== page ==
It is somewhat common to see struggling hitters who have batting stances in which their posture is very upright. The knees are bent a little, but they have virtually no hip hinge. In fact this was something that my DD had struggled with for a very long time. A while ago, I had discovered that she tended to be very much quad dominant in her pitching mechanics (discussed here) and slowly I have begun to see how hip hinge and hip extension were almost non existent in her athletic movement patterns. Yes, her rear hip would eventually extend, but it was BEING extended, not DOING the extending and thus was not explosive.
I now see how hip extension via the glutes, is the primary propulsion/explosion agent in countless athletic movements from sprinting, jumping, throwing, pitching, hitting, etc. In order for one's hip to be explosive (again via the glutes), the hip must be initially hinged. If you are not hinged, your glutes aren't going to do much for you. The taller you stand, the more inefficient the glutes work and also they start to battle against tight hip flexors and further lose efficiency.
For those who see a hitter with this upright posture, I made the collage below to show how critical hip hinge for hitters. I compiled a ton of coiling postures from all the athletes that I found on the HI clips site (from the letters A-K). In every case, the high level hitters achieve a moderate to excellent amount of hip hinge. Even hitters who tend to stand tall like Cano and Braun have moderate hip hinge as they coil (I could use more recommendations to analyze).
Here are a few observations that I have in regard to coiling with an upright posture. I am open to and would appreciate other view points on this as this isn’t something that get much press.
Coiling with upright posture:
1. A tall posture into coil does not have much hip hinge (hip hinge being the angle between the rear femur and the upper torso)
2. A tall posture when coiling tends to pull the upper torso away from the plate (this is noticeable at the back shoulder peeling off the plate)
3. Tall posture seems to degrade coiling force. I observe that upright postures tend to result in a diagonal (upward and back/around) force as opposed to mostly around force. I notice this in the scap pull back. See the arrows that I’ve added to your DD’s photo above.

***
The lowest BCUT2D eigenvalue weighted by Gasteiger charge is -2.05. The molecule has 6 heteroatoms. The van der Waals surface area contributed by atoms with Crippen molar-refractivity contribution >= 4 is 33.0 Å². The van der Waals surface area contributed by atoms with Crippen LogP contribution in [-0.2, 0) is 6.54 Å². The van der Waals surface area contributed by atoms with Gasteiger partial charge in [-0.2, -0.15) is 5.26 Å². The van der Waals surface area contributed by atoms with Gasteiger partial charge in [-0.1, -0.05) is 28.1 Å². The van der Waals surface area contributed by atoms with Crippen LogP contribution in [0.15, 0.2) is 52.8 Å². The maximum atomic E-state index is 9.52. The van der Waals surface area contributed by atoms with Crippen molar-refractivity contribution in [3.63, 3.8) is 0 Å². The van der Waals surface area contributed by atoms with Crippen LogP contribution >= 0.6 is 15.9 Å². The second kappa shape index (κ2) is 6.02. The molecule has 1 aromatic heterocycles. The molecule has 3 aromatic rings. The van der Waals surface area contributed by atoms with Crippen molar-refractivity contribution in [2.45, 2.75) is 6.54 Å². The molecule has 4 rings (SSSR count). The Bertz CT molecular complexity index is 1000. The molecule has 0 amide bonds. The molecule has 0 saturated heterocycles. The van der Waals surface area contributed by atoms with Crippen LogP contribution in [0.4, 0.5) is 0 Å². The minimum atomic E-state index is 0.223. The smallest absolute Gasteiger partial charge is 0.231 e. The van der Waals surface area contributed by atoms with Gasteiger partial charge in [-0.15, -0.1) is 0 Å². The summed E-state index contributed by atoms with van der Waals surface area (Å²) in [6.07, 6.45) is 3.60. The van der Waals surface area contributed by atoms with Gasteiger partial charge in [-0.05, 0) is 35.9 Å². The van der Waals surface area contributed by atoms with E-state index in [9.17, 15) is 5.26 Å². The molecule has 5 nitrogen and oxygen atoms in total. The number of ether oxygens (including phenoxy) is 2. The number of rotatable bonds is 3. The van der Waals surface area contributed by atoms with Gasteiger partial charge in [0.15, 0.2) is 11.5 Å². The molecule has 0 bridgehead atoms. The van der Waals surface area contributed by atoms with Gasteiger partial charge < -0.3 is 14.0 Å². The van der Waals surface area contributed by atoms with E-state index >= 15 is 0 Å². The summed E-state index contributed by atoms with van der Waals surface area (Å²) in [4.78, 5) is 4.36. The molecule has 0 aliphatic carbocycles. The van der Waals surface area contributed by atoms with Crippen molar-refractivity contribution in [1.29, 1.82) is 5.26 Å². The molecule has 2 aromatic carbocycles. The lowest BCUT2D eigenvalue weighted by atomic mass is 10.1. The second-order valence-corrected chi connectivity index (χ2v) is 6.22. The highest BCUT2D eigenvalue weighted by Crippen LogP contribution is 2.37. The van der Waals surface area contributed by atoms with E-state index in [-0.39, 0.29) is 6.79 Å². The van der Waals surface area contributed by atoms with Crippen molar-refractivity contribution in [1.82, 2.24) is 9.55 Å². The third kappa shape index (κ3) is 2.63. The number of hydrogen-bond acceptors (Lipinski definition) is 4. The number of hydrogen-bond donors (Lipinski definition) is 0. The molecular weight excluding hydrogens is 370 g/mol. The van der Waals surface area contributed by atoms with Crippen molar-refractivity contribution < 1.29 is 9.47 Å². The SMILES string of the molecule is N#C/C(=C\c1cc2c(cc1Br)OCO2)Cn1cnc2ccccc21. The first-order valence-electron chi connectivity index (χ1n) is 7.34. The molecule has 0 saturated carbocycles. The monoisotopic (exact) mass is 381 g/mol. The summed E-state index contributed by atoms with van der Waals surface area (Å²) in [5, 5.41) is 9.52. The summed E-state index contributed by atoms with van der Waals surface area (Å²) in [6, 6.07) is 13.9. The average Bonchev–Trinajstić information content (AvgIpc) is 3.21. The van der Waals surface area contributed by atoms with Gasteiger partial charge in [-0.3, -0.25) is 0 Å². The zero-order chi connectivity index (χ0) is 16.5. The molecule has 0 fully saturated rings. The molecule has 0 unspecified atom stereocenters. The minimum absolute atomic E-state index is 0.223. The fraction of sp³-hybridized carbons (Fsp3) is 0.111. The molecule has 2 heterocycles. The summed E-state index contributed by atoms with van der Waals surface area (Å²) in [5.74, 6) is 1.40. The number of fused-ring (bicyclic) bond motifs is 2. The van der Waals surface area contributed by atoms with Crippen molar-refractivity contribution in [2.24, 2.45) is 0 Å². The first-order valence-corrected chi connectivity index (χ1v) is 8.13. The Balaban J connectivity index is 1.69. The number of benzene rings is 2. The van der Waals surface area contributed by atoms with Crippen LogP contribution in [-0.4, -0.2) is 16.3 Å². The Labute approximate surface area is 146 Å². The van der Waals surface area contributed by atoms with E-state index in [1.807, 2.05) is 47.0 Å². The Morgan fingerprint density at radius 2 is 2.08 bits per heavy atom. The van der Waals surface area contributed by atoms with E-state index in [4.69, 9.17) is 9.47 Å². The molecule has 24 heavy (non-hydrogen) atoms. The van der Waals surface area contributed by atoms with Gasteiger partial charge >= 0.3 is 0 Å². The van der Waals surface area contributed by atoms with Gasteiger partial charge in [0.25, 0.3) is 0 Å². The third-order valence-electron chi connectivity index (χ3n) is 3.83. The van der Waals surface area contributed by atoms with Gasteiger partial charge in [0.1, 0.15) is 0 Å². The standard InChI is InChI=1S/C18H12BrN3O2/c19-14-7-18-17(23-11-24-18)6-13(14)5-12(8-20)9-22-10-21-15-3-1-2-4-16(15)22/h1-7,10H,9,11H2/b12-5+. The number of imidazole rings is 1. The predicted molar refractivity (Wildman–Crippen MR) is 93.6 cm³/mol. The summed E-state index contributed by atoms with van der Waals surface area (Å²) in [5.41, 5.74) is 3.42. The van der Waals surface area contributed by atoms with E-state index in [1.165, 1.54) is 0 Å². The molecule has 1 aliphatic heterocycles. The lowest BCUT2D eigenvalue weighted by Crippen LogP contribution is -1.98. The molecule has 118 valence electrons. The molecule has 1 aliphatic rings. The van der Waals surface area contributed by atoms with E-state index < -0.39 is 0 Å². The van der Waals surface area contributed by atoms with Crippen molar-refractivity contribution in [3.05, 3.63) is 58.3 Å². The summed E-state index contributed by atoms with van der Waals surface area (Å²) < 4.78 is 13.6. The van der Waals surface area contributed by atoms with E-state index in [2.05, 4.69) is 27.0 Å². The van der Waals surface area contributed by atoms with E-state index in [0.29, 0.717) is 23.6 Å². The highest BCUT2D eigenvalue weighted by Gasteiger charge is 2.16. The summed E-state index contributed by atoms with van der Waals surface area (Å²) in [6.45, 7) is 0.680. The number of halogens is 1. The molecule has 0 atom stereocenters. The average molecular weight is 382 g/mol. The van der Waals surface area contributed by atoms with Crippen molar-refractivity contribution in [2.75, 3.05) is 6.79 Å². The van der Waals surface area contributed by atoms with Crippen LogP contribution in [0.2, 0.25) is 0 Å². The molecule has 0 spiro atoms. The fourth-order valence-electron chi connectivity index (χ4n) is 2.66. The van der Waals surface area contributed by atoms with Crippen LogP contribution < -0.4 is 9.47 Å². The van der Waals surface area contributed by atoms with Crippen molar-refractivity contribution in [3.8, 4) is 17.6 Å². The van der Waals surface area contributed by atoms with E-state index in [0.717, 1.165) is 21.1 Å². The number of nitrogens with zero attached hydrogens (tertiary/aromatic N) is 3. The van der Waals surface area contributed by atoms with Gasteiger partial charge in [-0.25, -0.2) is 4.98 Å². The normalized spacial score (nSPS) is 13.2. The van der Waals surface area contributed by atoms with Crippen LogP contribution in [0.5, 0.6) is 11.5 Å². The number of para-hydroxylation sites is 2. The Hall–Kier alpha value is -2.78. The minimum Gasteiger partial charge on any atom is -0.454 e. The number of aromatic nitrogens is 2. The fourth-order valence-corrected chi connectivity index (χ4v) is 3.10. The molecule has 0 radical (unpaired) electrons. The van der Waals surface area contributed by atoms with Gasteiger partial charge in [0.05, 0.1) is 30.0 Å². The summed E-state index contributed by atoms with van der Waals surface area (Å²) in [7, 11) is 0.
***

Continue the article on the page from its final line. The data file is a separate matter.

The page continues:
4. The high level swing requires a snappy rear hip, and a snappy rear hip is a result of the glute muscles interacting with the back (a one legged scap pullback will generate a hip response).
5. Rotation from the rear hip is critical. If you don't have a merry-go-round to go with your pin wheel, your pin wheel will have to supplement and will result in a barrel pull.
6. Glute muscles are leveraged when the hip is hinged. When the hip/femur are straight, the glute is not efficient at turning force into rotation.
7. The glute muscles (hip extenders) and the hip flexors are at odds with each other. When the hip is hinged deeply, the hip flexors are weak and this is a prime position to get full power from the glutes. However when the hip hinge is shallow (upright posture with femur/upper torso straight), the glutes are much weaker as they have to overcome tightness in the flexors.
The "tells". Here are some signs that there might be an issue:
- Is the upper torso mostly vertical when coiled?
- Is the belt line horizontal (might be bad) or is it tilted (buckle side tilted down) which is good?
- Is the athlete coiling too far back and losing sight of the pitcher?
- Does the athlete continue to struggle with pulling the hands around (maybe the hip isn't bringing them around)?
Sorry if all this sounds like jibberish. This is something that I have been studying a great deal. Key phrases for these issues are “quad dominance” and “glute activation”. This topic is becoming more popular online, but with regard to “fixes”, I’ve found a tremendous amount of bad information. We have spent (wasted!) years working on theories for improvement with marginal results. Only the “hyperarch” training has produced noticeable results.
I think this entire topic is generally overlooked for a couple of reasons. A-level (and beyond) athletes generally do not have these issues and therefore traditional training works well for them. B-level (and below) athletes tend to wash out of sports early mostly because traditional training is not effective for quad dominant people and thus the divide between them and the "athletes" grows significantly. It tends to come down to speed and studliness. Studs make the cut, but for non-studs, at least if you are fast coaches will make a spot for you. Sadly, if you are quad dominant, you are not fast and no level of traditional training will make you fast. Again, hyperarch training appears to be the only hope of resolving quad dominance.
If anyone is interested in learning more about hyperarch training, I have documented it in the link at the top of the page.
Long story short, here is my recommendation for people who suspect a posture issue:
1. Really compare your DD's coiled posture to the collage. Does she lack hip hinge?
2. Determine if your daughter tends to be "quad dominant". This test (link
) seems to be decent. In general pay specific attention to how she changes levels. Does she use quads to lower or does she naturally hip hinge to get low? If she is quad dominant, seek HA training immediately.
3. Next hitting session, play around with really exaggerated hip hinge angles and see how it effects her coil and snappiness.
Note: For quad dominant people, "exaggerated" hip hinge tends to be low-to-moderate hip hinge for athletes, so you might need to also try "really exaggerated" hip hinge...